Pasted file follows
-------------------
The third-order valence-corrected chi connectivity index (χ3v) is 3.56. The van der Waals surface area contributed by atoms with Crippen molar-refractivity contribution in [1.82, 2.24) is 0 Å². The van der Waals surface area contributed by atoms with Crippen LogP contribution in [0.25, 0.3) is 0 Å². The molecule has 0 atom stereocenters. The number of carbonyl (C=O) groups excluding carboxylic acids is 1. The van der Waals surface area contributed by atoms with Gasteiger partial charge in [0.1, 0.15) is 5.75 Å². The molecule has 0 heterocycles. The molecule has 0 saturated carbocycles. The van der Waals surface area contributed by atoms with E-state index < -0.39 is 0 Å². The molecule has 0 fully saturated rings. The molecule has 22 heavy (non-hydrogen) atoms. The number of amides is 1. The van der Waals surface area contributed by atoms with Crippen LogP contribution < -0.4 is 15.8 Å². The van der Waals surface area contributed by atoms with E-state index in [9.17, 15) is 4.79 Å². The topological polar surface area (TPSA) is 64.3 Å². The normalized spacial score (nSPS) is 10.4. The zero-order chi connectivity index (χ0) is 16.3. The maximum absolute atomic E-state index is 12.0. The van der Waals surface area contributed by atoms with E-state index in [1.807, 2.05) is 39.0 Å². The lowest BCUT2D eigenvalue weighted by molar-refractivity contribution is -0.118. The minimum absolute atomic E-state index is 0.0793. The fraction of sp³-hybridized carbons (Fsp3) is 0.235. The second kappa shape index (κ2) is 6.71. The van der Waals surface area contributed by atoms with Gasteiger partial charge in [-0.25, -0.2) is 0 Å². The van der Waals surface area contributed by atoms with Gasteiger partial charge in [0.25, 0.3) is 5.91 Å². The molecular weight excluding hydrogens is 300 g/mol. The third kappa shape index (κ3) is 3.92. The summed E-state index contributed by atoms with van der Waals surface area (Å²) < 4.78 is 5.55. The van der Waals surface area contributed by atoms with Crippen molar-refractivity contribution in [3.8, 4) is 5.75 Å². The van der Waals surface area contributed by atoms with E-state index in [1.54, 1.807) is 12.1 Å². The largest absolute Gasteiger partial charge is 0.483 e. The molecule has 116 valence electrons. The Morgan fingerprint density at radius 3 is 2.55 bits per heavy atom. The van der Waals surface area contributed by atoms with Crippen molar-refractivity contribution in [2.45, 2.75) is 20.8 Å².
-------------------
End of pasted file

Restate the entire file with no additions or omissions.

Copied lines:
The third-order valence-corrected chi connectivity index (χ3v) is 3.56. The van der Waals surface area contributed by atoms with Crippen molar-refractivity contribution in [1.82, 2.24) is 0 Å². The van der Waals surface area contributed by atoms with Crippen LogP contribution in [0.25, 0.3) is 0 Å². The molecule has 0 atom stereocenters. The number of carbonyl (C=O) groups excluding carboxylic acids is 1. The van der Waals surface area contributed by atoms with Gasteiger partial charge in [0.1, 0.15) is 5.75 Å². The molecule has 0 heterocycles. The molecule has 0 saturated carbocycles. The van der Waals surface area contributed by atoms with E-state index < -0.39 is 0 Å². The molecule has 0 fully saturated rings. The molecule has 22 heavy (non-hydrogen) atoms. The number of amides is 1. The van der Waals surface area contributed by atoms with Crippen LogP contribution < -0.4 is 15.8 Å². The van der Waals surface area contributed by atoms with E-state index in [9.17, 15) is 4.79 Å². The topological polar surface area (TPSA) is 64.3 Å². The normalized spacial score (nSPS) is 10.4. The zero-order chi connectivity index (χ0) is 16.3. The maximum absolute atomic E-state index is 12.0. The van der Waals surface area contributed by atoms with E-state index in [1.807, 2.05) is 39.0 Å². The lowest BCUT2D eigenvalue weighted by molar-refractivity contribution is -0.118. The minimum absolute atomic E-state index is 0.0793. The fraction of sp³-hybridized carbons (Fsp3) is 0.235. The second kappa shape index (κ2) is 6.71. The van der Waals surface area contributed by atoms with Gasteiger partial charge in [-0.25, -0.2) is 0 Å². The van der Waals surface area contributed by atoms with Gasteiger partial charge in [0.25, 0.3) is 5.91 Å². The molecular weight excluding hydrogens is 300 g/mol. The third kappa shape index (κ3) is 3.92. The summed E-state index contributed by atoms with van der Waals surface area (Å²) < 4.78 is 5.55. The van der Waals surface area contributed by atoms with Crippen molar-refractivity contribution in [3.8, 4) is 5.75 Å². The van der Waals surface area contributed by atoms with E-state index in [1.54, 1.807) is 12.1 Å². The largest absolute Gasteiger partial charge is 0.483 e. The molecule has 116 valence electrons. The Morgan fingerprint density at radius 3 is 2.55 bits per heavy atom. The van der Waals surface area contributed by atoms with Crippen molar-refractivity contribution in [2.45, 2.75) is 20.8 Å².